Speciation in brooding and poorly dispersing lacustrine organisms

A. S. Cohen, M. R. Johnston

Research output: Contribution to journalArticlepeer-review

46 Scopus citations


Studies of interpopulation variability in brooding and nonbrooding taxa from Lake Tanganyikan ostracodes support the hypothesis that gene flow between populations of lacustrine brooders may be greatly inhibited by extreme localization of gene pools. Significant interpopulation variability occurs among populations of the brooding Mesocythere irsacae in the absence of habitat barriers, whereas sympatric nonbrooding populations of a cytherideid ostracode, n. gen., n. sp. A. show minimal variation over the same range. Extreme genetic isolation may cause rapid speciation and extinction in such populations, owing to the vagaries of small population sizes. When a lake persists for geologically long periods of time selective pressures for excellent dispersal mechanisms may relax. Under such circumstances, clades of lacustrine brooding organisms, which are often poor dispersers, would radiate and suffer extinctions at accelerated rates. -from Authors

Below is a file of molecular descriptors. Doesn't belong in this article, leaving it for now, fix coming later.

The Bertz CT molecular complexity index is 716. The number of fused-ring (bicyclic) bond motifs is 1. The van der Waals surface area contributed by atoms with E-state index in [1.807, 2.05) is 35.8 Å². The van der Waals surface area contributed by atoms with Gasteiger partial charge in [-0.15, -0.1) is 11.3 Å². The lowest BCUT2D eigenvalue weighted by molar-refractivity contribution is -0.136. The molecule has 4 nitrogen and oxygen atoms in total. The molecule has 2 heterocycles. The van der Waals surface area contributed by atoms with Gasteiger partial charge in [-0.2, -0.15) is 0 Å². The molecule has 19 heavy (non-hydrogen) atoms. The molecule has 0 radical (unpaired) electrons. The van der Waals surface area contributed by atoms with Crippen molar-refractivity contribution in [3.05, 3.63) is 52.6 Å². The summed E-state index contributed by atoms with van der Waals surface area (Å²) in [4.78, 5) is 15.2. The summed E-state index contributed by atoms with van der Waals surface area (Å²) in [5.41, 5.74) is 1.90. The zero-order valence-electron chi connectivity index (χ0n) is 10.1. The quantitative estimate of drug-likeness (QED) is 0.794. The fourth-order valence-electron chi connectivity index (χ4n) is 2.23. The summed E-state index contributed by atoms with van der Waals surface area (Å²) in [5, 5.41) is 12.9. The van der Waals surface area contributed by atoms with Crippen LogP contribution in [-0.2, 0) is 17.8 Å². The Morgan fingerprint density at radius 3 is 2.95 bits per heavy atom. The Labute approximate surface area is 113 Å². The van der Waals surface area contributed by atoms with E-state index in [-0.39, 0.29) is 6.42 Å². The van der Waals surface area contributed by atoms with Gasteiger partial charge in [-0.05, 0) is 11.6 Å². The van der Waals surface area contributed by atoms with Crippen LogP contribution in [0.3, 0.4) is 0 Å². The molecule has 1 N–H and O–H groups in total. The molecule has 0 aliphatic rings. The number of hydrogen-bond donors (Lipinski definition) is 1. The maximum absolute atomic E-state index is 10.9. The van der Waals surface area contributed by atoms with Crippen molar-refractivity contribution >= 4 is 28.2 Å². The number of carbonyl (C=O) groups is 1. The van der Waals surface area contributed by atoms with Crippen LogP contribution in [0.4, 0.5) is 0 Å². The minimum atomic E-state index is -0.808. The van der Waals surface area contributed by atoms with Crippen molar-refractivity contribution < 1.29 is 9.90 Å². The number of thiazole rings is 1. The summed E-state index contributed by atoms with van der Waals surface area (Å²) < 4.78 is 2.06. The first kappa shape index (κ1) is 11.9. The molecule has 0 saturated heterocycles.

Original languageEnglish (US)
Pages (from-to)426-435
Number of pages10
Issue number5
StatePublished - 1987

ASJC Scopus subject areas

  • Ecology, Evolution, Behavior and Systematics
  • Palaeontology


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